Birds of Prey
IN THIS SUMMARY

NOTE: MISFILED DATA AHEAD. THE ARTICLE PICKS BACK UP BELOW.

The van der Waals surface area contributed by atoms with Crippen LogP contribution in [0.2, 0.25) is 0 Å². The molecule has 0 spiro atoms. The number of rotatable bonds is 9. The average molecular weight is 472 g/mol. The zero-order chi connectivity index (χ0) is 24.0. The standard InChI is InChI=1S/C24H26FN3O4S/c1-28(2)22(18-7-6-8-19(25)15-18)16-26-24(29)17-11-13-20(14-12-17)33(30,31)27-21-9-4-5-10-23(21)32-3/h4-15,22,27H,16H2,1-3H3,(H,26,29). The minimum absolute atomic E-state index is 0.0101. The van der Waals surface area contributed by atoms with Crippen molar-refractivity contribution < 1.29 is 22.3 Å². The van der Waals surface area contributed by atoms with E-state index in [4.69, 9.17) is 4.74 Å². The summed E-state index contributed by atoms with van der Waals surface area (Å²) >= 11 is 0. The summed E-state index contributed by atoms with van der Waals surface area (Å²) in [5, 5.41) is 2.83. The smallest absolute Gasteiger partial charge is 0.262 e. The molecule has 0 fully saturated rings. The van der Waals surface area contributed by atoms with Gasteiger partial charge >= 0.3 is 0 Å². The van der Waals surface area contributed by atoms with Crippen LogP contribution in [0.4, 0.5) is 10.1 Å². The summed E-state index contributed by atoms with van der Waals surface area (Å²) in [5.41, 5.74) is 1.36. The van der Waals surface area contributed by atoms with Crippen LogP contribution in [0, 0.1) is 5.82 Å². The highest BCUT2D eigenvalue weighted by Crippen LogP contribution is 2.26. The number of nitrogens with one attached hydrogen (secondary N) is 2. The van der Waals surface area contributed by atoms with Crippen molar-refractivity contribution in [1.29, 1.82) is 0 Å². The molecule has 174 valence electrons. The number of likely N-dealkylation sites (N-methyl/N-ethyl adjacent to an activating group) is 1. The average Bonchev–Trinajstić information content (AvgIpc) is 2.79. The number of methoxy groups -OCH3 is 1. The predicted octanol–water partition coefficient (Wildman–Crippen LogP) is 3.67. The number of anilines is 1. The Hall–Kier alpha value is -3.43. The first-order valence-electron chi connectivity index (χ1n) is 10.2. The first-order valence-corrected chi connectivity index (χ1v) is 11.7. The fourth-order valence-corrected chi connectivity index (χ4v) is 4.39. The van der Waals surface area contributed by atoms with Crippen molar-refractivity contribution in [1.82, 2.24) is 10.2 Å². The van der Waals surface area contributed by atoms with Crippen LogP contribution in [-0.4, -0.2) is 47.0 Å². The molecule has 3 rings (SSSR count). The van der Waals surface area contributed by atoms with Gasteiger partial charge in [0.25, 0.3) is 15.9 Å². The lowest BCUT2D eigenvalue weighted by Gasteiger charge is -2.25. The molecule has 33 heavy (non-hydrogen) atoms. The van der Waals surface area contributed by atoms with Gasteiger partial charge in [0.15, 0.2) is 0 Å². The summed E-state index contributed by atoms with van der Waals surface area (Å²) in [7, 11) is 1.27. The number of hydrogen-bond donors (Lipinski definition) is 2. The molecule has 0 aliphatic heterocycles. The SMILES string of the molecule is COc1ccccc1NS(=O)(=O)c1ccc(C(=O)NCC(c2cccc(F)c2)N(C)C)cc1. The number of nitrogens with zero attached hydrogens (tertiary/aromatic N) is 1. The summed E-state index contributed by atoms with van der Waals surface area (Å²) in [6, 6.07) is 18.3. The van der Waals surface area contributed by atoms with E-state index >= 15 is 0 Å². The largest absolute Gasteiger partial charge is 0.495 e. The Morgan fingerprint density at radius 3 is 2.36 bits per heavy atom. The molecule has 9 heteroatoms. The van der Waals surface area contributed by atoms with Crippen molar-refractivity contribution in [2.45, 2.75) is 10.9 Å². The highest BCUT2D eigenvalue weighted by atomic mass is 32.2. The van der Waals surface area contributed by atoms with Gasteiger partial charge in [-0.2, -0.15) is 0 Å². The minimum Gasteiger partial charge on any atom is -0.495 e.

Boeing has always been something of an exception in the aerospace industry- a company driven as much by the desire to make steady profits as to build and fly planes. That desire to bring commercial order to the wild barnstorming seat-of-the pants operations that characterized aviation in its infancy was the core around which the company was founded. Since then, Boeing has been dominated by one primary goal- dominance of the global industry it helped to build. In 1975, the strategy for Airbus was to create a family of aircraft that would compete with the Boeing family, and to take 30 percent of the world’s civil aerospace industry. By 1994, that objective had been largely achieved. Now the new direction centers primarily on costs, for Airbus, despite all its marketing and design achievements, is not the most efficient manufacturer. With an objective of no less than 50 percent of the market, and with the explicit desire to "Beat Boeing," the consortium is planning to push the Americans into second place. For Airbus Industries, nothing less than worldwide dominance will do. These are the protagonists and this is the conflict in Birds of Prey-a fast-paced "thriller" of international corporate intrigue. In Birds of Prey, we are treated to a tour de force of 20th century industrial history and are also provided with useful lessons about European business practices, as well as invaluable insights into how Europe’s emergence as a commercial power has pushed economic and trade competition to the top of America’s political agenda. These insights not only reflect the current international situation but are also important harbingers of the future. Birds of Prey is a must read, for it offers a wealth of practical information to any business executive, in any industry, currently operating or planning to operate in the global arena.